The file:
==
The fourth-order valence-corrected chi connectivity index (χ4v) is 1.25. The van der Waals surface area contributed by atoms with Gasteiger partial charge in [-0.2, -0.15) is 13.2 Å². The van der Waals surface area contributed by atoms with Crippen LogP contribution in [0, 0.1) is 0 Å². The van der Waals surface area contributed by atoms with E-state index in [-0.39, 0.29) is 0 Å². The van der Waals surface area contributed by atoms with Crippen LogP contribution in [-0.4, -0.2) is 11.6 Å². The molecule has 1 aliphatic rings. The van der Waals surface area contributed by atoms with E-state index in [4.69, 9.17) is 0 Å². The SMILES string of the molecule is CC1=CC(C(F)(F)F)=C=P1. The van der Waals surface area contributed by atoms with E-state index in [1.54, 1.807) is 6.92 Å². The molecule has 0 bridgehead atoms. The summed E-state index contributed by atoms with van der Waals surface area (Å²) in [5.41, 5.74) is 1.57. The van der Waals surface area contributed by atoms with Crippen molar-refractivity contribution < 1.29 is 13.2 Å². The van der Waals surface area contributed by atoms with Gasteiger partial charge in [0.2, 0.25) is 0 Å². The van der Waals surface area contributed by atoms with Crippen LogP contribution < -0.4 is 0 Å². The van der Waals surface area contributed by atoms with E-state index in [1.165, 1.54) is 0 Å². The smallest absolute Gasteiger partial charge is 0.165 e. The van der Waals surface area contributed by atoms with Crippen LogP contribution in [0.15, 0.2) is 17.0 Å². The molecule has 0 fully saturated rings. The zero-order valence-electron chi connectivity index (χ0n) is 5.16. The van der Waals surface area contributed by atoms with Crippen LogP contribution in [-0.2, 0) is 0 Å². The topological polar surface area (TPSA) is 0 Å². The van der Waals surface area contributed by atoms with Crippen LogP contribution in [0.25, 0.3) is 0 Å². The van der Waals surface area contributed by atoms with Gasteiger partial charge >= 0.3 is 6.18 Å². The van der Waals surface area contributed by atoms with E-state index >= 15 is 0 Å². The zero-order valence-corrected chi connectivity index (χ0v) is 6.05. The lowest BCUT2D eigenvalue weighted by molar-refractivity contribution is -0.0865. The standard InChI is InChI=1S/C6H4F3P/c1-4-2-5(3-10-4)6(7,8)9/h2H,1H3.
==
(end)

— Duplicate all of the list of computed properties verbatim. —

The fourth-order valence-corrected chi connectivity index (χ4v) is 1.25. The van der Waals surface area contributed by atoms with Gasteiger partial charge in [-0.2, -0.15) is 13.2 Å². The van der Waals surface area contributed by atoms with Crippen LogP contribution in [0, 0.1) is 0 Å². The van der Waals surface area contributed by atoms with E-state index in [-0.39, 0.29) is 0 Å². The van der Waals surface area contributed by atoms with Crippen LogP contribution in [-0.4, -0.2) is 11.6 Å². The molecule has 1 aliphatic rings. The van der Waals surface area contributed by atoms with E-state index in [4.69, 9.17) is 0 Å². The SMILES string of the molecule is CC1=CC(C(F)(F)F)=C=P1. The van der Waals surface area contributed by atoms with E-state index in [1.54, 1.807) is 6.92 Å². The molecule has 0 bridgehead atoms. The summed E-state index contributed by atoms with van der Waals surface area (Å²) in [5.41, 5.74) is 1.57. The van der Waals surface area contributed by atoms with Crippen molar-refractivity contribution < 1.29 is 13.2 Å². The van der Waals surface area contributed by atoms with Gasteiger partial charge in [0.2, 0.25) is 0 Å². The van der Waals surface area contributed by atoms with Crippen LogP contribution < -0.4 is 0 Å². The van der Waals surface area contributed by atoms with E-state index in [1.165, 1.54) is 0 Å². The smallest absolute Gasteiger partial charge is 0.165 e. The van der Waals surface area contributed by atoms with Crippen LogP contribution in [0.15, 0.2) is 17.0 Å². The molecule has 0 fully saturated rings. The zero-order valence-electron chi connectivity index (χ0n) is 5.16. The van der Waals surface area contributed by atoms with Crippen LogP contribution in [-0.2, 0) is 0 Å². The topological polar surface area (TPSA) is 0 Å². The van der Waals surface area contributed by atoms with Crippen LogP contribution in [0.25, 0.3) is 0 Å². The van der Waals surface area contributed by atoms with Gasteiger partial charge >= 0.3 is 6.18 Å². The van der Waals surface area contributed by atoms with E-state index >= 15 is 0 Å². The zero-order valence-corrected chi connectivity index (χ0v) is 6.05. The lowest BCUT2D eigenvalue weighted by molar-refractivity contribution is -0.0865. The standard InChI is InChI=1S/C6H4F3P/c1-4-2-5(3-10-4)6(7,8)9/h2H,1H3.